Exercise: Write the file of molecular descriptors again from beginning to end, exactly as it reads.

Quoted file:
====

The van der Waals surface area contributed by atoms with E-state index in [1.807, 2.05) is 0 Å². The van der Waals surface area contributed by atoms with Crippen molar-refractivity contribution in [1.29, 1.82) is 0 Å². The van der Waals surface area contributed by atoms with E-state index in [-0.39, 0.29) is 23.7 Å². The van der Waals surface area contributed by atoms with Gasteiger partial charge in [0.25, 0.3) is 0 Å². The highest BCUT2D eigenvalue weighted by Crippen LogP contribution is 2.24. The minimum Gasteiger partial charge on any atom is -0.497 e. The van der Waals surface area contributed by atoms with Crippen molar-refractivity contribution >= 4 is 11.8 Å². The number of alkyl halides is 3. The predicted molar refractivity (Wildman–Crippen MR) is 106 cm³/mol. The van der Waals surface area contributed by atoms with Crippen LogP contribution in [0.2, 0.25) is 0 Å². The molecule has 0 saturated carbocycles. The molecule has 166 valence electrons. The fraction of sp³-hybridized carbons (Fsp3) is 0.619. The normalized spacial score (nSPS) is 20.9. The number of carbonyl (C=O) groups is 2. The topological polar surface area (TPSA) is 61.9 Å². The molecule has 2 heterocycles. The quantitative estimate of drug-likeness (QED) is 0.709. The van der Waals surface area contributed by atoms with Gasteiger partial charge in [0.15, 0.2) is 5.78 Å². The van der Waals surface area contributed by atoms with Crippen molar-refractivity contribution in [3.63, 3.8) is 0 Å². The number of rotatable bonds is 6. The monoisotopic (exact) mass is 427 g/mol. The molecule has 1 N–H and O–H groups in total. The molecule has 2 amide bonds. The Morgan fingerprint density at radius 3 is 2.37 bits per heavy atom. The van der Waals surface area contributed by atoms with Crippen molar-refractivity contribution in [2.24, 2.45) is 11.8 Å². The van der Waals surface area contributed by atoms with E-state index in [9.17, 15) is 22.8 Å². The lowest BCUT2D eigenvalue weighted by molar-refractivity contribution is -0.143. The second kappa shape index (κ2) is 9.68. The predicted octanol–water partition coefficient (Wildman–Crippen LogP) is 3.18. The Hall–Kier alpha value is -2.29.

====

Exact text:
The van der Waals surface area contributed by atoms with E-state index in [1.807, 2.05) is 0 Å². The van der Waals surface area contributed by atoms with Crippen molar-refractivity contribution in [1.29, 1.82) is 0 Å². The van der Waals surface area contributed by atoms with E-state index in [-0.39, 0.29) is 23.7 Å². The van der Waals surface area contributed by atoms with Gasteiger partial charge in [0.25, 0.3) is 0 Å². The highest BCUT2D eigenvalue weighted by Crippen LogP contribution is 2.24. The minimum Gasteiger partial charge on any atom is -0.497 e. The van der Waals surface area contributed by atoms with Crippen molar-refractivity contribution >= 4 is 11.8 Å². The number of alkyl halides is 3. The predicted molar refractivity (Wildman–Crippen MR) is 106 cm³/mol. The van der Waals surface area contributed by atoms with Crippen LogP contribution in [0.2, 0.25) is 0 Å². The molecule has 0 saturated carbocycles. The molecule has 166 valence electrons. The fraction of sp³-hybridized carbons (Fsp3) is 0.619. The normalized spacial score (nSPS) is 20.9. The number of carbonyl (C=O) groups is 2. The topological polar surface area (TPSA) is 61.9 Å². The molecule has 2 heterocycles. The quantitative estimate of drug-likeness (QED) is 0.709. The van der Waals surface area contributed by atoms with Gasteiger partial charge in [0.15, 0.2) is 5.78 Å². The van der Waals surface area contributed by atoms with Crippen molar-refractivity contribution in [3.63, 3.8) is 0 Å². The number of rotatable bonds is 6. The monoisotopic (exact) mass is 427 g/mol. The molecule has 1 N–H and O–H groups in total. The molecule has 2 amide bonds. The Morgan fingerprint density at radius 3 is 2.37 bits per heavy atom. The van der Waals surface area contributed by atoms with Crippen molar-refractivity contribution in [2.24, 2.45) is 11.8 Å². The van der Waals surface area contributed by atoms with E-state index in [9.17, 15) is 22.8 Å². The lowest BCUT2D eigenvalue weighted by molar-refractivity contribution is -0.143. The second kappa shape index (κ2) is 9.68. The predicted octanol–water partition coefficient (Wildman–Crippen LogP) is 3.18. The Hall–Kier alpha value is -2.29.